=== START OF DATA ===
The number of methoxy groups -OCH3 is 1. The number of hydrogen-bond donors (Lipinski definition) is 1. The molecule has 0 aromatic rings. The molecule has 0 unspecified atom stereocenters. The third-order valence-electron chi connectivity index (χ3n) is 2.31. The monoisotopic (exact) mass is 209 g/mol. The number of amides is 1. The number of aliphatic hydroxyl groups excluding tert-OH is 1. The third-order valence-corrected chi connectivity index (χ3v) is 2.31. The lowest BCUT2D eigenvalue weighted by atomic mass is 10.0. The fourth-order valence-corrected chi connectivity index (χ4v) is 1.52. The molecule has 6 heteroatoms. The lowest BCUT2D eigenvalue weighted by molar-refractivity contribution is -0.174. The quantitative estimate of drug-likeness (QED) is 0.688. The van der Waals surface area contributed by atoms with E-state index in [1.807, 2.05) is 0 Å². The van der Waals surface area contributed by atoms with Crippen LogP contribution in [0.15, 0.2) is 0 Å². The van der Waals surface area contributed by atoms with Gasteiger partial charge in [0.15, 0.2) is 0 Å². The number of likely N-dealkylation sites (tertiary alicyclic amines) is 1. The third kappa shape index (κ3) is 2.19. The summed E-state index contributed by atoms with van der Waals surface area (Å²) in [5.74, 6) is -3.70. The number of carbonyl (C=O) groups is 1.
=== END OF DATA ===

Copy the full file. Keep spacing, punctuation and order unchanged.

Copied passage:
The number of methoxy groups -OCH3 is 1. The number of hydrogen-bond donors (Lipinski definition) is 1. The molecule has 0 aromatic rings. The molecule has 0 unspecified atom stereocenters. The third-order valence-electron chi connectivity index (χ3n) is 2.31. The monoisotopic (exact) mass is 209 g/mol. The number of amides is 1. The number of aliphatic hydroxyl groups excluding tert-OH is 1. The third-order valence-corrected chi connectivity index (χ3v) is 2.31. The lowest BCUT2D eigenvalue weighted by atomic mass is 10.0. The fourth-order valence-corrected chi connectivity index (χ4v) is 1.52. The molecule has 6 heteroatoms. The lowest BCUT2D eigenvalue weighted by molar-refractivity contribution is -0.174. The quantitative estimate of drug-likeness (QED) is 0.688. The van der Waals surface area contributed by atoms with E-state index in [1.807, 2.05) is 0 Å². The van der Waals surface area contributed by atoms with Crippen LogP contribution in [0.15, 0.2) is 0 Å². The van der Waals surface area contributed by atoms with Gasteiger partial charge in [0.15, 0.2) is 0 Å². The number of likely N-dealkylation sites (tertiary alicyclic amines) is 1. The third kappa shape index (κ3) is 2.19. The summed E-state index contributed by atoms with van der Waals surface area (Å²) in [5.74, 6) is -3.70. The number of carbonyl (C=O) groups is 1.